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On a recent trip from San Diego, California, to West Lafayette, Indiana, Candis Dorsch's husband developed a profuse nosebleed. "It wouldn't stop," she recalls. "It was obvious to us he could not fly without endangering himself, other passengers or the crew. It was obvious he needed medical attention."

http://edition.cnn.com/2008/TRAVEL/traveltips/05/29/flying.sick/index.html

Does "On a trip" imply the person is already on the way in general? In this context, is he already on the plane flying to his destination? If not, how should I interpret it?

Thanks in advance!
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New2grammarIn this context, is he already on the plane flying to his destination?
Yes, I would say so. All the other facts in the passage indicate this.
In general "on a trip" includes all the events from the time of leaving to the time of returning, not necessarily only travel time.
If I say that I lost my wallet on a trip to Paris, I may certainly have lost it in the city of Paris, not on the plane to or from Paris.
(But as I said above, in this example it's clear that the incident occurred on the plane.)
CJ
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Rare is the day that I disagree with Jim, but I don't think "It was obvious to us he could not fly without endangering himself, other passengers or the crew " implies that he was already on the plane at all. On the contrary -- I think it implies that his family didn't think he should get on the plane. (Probably for the return flight, since he was already "on the trip.") And, if you click on the link and read the whole article, that's in fact what was going on -- the family was trying to convince the airline to allow them to change their reservation without losing all the money they paid for the tickets.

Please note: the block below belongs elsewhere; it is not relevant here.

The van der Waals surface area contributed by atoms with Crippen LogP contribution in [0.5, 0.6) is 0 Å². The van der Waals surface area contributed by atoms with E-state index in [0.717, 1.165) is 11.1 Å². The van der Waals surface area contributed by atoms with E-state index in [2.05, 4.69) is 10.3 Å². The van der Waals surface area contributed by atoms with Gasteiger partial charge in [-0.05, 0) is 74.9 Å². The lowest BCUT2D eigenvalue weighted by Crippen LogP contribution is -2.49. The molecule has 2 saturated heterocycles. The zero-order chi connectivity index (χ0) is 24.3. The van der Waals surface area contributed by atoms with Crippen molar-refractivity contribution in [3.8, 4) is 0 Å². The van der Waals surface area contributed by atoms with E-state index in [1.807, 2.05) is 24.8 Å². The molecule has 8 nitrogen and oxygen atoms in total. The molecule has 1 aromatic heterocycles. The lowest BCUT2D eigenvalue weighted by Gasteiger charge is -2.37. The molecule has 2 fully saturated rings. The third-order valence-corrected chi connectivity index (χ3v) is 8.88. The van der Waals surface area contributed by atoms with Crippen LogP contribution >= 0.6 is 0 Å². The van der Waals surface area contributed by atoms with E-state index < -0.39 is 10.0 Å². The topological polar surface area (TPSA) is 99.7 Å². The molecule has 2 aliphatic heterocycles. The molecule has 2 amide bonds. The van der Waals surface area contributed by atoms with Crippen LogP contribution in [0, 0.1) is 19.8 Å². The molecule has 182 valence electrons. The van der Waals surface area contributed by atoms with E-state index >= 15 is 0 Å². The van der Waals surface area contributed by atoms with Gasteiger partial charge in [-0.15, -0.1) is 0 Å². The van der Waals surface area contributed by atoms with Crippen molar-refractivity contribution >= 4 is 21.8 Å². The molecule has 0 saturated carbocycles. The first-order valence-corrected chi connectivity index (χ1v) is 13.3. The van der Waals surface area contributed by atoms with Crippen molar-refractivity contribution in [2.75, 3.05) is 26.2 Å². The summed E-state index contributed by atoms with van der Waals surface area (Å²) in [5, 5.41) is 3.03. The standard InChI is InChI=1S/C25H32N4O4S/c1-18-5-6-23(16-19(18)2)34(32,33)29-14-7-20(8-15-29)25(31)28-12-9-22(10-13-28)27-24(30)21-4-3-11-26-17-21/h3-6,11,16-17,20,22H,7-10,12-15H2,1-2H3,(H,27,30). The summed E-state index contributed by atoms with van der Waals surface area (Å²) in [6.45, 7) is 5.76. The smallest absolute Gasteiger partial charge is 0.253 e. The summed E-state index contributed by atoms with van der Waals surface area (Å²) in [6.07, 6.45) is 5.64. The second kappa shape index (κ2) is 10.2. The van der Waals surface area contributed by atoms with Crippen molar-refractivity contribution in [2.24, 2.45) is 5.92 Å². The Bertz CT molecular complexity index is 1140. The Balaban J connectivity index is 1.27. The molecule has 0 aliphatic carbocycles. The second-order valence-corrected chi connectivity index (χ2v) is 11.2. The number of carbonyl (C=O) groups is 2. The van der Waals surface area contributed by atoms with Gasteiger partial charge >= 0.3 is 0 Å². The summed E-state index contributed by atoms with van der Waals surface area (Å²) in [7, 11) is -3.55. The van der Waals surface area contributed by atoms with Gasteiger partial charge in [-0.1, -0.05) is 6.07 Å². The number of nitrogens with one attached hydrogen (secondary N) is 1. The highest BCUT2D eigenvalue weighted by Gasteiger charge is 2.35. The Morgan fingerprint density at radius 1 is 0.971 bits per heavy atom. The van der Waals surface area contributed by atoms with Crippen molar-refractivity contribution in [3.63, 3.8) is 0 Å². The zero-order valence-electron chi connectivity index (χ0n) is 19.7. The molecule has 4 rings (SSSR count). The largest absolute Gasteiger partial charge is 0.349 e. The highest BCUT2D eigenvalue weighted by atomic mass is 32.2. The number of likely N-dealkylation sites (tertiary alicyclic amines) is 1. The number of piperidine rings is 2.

And, if you read the whole article, you will be even more disgusted with the current state of air travel. Does anyone remember when flying was sort of fun, and even sort of luxurious? And you could change your plans, without having to actually be dead, and not have to pay for a new ticket? And you didn't have to sit next to someone who was bleeding uncontrollably? Ah, those were the good old days.
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Comments  
In general "on a trip" includes all the events from the time of leaving to the time of returning, not necessarily only travel time.

Thanks, CJ. That's a very good point!
 khoff's reply was promoted to an answer.
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